Trial Before the Court of Session Explained

The word ‘trial’ is undefined in the Criminal Procedure Code. The trial can be defined as a type of inquiry with the object to determine the guilt or innocence of the accused person. Warrant cases are triable either by the Court of Session or Magistrate, whereas the summon cases are triable only by a Magistrate.

Please note that the Court of Session doesn’t take direct cognizance of the cases, but the cases are committed to the Court of Session under section 209 of the Criminal Procedure Code by the Magistrate if it is exclusively triable by Session court.KEEP READING

Judicial Review Explained

The doctrine of judicial review originated in the USA. It was first propounded in the case of Marbury vs Madison in 1803.

The Indian Constitution confers the power of judicial review on the Supreme Court as well as High Courts. Judicial review has been declared as one of the basic structure of the Constitution by the Supreme Court.KEEP READING

Strict and Absolute Liability Explained

Rylands and Fletcher lived in a neighbourhood.
Rylands had mines in his land, while Fletcher had a mill on his land.
Fletcher required a huge amount of energy to run the mill, so he decided to construct a reservoir.
To construct the reservoir, independent contractors and engineers were appointed by Fletcher.
No attention was paid to mine shafts while constructing the reservoir.KEEP READING

Trial of Summons Cases Explained

The trial of summons case has been dealt with under Chapter 20 of the Criminal Procedure Code from section 251 to 259. According to section 2(w) of CrPC, summons cases are those cases that are not warrant cases. Summons cases are punishable with a fine or imprisonment of less than two years. Summons cases are triable only by Magistrate.

Under summons cases, it is not necessary to frame the charge in writing, stating the substance of the offence to the accused is enough. The particulars of the offence of which the person is accused are stated to him.KEEP READING

What is Proclamation and Attachment under CrPC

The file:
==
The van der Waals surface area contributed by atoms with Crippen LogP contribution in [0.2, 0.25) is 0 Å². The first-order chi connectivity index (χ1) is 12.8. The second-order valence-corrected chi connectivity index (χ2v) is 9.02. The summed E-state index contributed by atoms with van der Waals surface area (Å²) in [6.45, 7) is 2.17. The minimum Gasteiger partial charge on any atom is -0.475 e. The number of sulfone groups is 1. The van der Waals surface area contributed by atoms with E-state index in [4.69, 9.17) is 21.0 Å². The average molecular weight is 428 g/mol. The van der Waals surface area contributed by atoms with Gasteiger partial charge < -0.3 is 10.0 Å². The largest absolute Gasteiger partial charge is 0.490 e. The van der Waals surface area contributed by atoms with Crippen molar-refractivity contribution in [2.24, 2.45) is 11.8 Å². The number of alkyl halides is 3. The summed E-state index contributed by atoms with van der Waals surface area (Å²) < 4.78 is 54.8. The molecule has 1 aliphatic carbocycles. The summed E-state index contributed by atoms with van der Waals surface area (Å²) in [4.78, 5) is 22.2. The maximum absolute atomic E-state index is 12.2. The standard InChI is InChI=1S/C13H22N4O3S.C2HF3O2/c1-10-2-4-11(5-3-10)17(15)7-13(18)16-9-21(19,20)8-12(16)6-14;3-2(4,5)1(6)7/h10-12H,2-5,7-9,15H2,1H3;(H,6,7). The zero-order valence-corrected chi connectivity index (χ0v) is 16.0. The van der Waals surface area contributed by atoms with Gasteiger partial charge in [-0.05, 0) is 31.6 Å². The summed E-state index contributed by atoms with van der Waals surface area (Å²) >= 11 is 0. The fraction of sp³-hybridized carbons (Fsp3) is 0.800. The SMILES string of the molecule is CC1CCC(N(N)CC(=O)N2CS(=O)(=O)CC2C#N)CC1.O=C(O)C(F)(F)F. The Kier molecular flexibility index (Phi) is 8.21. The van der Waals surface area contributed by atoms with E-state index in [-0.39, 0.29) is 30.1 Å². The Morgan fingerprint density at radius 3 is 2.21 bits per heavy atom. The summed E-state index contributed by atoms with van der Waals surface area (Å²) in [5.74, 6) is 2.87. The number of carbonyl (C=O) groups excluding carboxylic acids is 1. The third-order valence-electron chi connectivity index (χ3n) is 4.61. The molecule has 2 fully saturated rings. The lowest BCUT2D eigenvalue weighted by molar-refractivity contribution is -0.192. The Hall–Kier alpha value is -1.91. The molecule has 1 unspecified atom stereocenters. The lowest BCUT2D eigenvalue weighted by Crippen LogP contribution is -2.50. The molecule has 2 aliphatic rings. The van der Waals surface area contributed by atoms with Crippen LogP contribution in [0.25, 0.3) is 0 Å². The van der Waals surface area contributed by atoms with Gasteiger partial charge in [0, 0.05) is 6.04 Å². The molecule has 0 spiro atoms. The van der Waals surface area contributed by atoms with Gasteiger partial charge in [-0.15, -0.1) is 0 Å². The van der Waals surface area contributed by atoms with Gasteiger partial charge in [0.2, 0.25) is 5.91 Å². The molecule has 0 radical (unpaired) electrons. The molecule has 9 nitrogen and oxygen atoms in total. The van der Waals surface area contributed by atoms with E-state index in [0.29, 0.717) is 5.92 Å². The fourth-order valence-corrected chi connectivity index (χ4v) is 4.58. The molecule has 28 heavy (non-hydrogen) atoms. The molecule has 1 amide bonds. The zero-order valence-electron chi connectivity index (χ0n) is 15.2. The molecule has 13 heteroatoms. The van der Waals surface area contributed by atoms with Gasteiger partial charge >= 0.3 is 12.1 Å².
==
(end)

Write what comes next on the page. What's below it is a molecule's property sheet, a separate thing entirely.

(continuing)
Where the summons for the attendance of the accused person is to be issued, but the court believes the accused may abscond or when the accused fails to appear before the court without any reasonable cause, a warrant of arrest is issued.

Now, the warrant of arrest has been issued, and there is reason to believe that the accused has absconded or is hiding himself to avoid execution of the warrant.KEEP READING

Pleading under CPC - Easy Definition, Object, Importance, and Basic Rule

Pleading is the foundation of litigation. Pleading has been dealt with in Order 6 of the Civil Procedure Code. Order 6 Rule 1 of CPC defines pleadings as plaint or written statement.

The word ‘plaint’ is undefined in the code. However, it can be said to be the statement of claim – a document that contains the material fact by the presentation of which a suit is instituted in the court of law.KEEP READING

Summons under the Criminal Procedure Code

In general, summons means “to appear and answer before the court.”

The presence of the accused during the trial plays a vital role in concluding a fair trial. The attendance of the accused can be procured either by issuing of summons or by arresting and detaining him or by issuing of proclamation or by attachment of property or bonds and sureties.KEEP READING

Sources of Muslim Law

Muslim law is believed to have been derived from the divine. Muslim law in India is considered as that portion of the Islamic law that is applicable as personal law to Muslims. Muslim law applies to Muslims, but not in all matters.

The sources of Muslim law are classified into two major heads:
A. Primary sources
B. Secondary sourcesKEEP READING

Bail Under Criminal Procedure Code

According to ‘Black’s Law Dictionary’ the object of bail is to procure the release of a person from legal custody by undertaking that he shall appear at the time and place designated and submit himself to the jurisdiction and judgement of the court.

In ‘Moti Ram vs State of MP’, the court held that there is no definition of bail in the code, although the terms bailable offence and non-bailable offence have been defined.KEEP READING